Actor/playwright Steven Berkoff's film of his stage play "Decadence" is a ripe, belching, heaving, power-drill satire of 1980s Thatcherite Britain that's as full of excesses as the passe targets it parodies.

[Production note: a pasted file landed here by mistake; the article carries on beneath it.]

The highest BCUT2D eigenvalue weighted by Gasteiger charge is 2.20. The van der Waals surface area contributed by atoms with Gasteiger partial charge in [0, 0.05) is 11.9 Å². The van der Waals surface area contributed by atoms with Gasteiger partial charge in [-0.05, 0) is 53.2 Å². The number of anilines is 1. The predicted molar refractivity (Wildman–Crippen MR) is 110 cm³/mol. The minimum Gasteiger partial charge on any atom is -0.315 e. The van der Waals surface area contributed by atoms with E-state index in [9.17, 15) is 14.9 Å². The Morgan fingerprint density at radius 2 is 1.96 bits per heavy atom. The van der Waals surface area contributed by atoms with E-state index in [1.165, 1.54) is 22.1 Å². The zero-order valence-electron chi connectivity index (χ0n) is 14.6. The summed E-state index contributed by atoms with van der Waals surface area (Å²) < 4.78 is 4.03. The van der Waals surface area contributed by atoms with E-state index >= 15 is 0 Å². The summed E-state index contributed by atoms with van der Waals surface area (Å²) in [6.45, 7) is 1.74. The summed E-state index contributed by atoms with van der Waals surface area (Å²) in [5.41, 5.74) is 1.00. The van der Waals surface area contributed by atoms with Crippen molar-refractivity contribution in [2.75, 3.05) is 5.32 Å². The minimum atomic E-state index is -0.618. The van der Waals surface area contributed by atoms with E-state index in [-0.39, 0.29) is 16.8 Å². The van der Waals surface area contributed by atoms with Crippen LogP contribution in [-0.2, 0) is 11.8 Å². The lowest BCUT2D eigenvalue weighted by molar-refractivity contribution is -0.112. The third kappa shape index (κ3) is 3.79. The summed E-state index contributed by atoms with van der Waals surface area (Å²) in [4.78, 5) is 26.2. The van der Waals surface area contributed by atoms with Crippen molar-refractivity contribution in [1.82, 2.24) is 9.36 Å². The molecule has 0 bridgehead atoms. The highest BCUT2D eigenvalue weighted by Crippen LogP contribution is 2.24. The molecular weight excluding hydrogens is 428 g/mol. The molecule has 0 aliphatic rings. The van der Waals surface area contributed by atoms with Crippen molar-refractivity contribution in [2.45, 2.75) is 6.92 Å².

Actor/playwright Steven Berkoff’s film of his stage play “Decadence” is a ripe, belching, heaving, power-drill satire of 1980s Thatcherite Britain that’s as full of excesses as the passe targets it parodies. Essentially a two-hander, with Berkoff himself and Joan Collins in multiple roles, pic has some fine moments between the awful ones but finally sinks under the weight of its own ego. Brit legit bad-boy Berkoff looks set for a B.O. clunker here.Berkoff and Collins play two couples at the extremities of the English social scale. Steve, who affects a nerdish upper-class accent, is having an affair with Mayfair socialite Helen; meanwhile, Steve’s nouveau riche wife, Sybil, who lives in the ‘burbs, is canoodling with working-class Les, a private investigator she’s hired to follow her philandering husband. Story, such as it is, cross-cuts between the two pairs as the former romp in Helen’s ritzy apartment and various fashionable restaurants, while the latter plot between the sheets in Sybil’s tacky duplex how to get rid of their socially mobile nemeses. It’s no surprise that the latter plot strand fizzles into nothingness, as it’s clear by about the second reel that the pic is essentially the biggest ego outing by a renaissance spirit since Anthony Newley’s 1969 extravaganza “Can Hieronymus Merkin Ever Forget Mercy Humppe and Find True Happiness?” (which also , coincidentally, lassoed Collins in a supporting role). The sadness of “Decadence” is that when Berkoff slows down his motor, or hands over the screen to Collins, the qualities of the script take on an aspect of almost Shakespearean bawdy humor. (It’s written in generally discreet rhyming couplets and a mix of archaisms and modern four-letter words.) Though the targets of the play — first staged in the mid-1980s when Berkoff-mania was at its peak in Blighty — are long gone in the safe, recessionary 1990s, there’s often much to enjoy in Berkoff’s rotund dialogue and shapely writing. Though Collins was a late choice for the femme role — after the pic’s backers nixed Berkoff’s stage partner, Linda Marlowe, and Miranda Richardson and Helen Mirren turned it down — she emerges with the greatest credit in a role perfectly suited to her talents, moving effortlessly between the high-glam, bored socialite queen and lower-middle-class slag. Her sexual monologues alone, especially one astride a kneeling Berkoff as they play rider and horse, are almost worth the price of admission. Actor Berkoff’s over-the-top pastiching of Bob Hoskins in the Les role, and a Jack Hawkins-like character in the twit part, often does his script a disservice. In his first big-screen directing stint, he shows an OK command of the medium — notably in a semi-choreographed eatery scene, with “Hello, Dolly!”-like gliding waiters — that occasionally overreaches into obviousness. Among several familiar British faces, Michael Winner cameos as a cigar-chomping true Brit in an embarrassing sequence set in a London gentleman’s club. Camera work by Denis Lenoir is often unsubtly over-lit, and production design shows budget limitations. For a pic in which the words are everything, soundtrack could be much cleaner as Berkoff’s words are often obscured by distortion.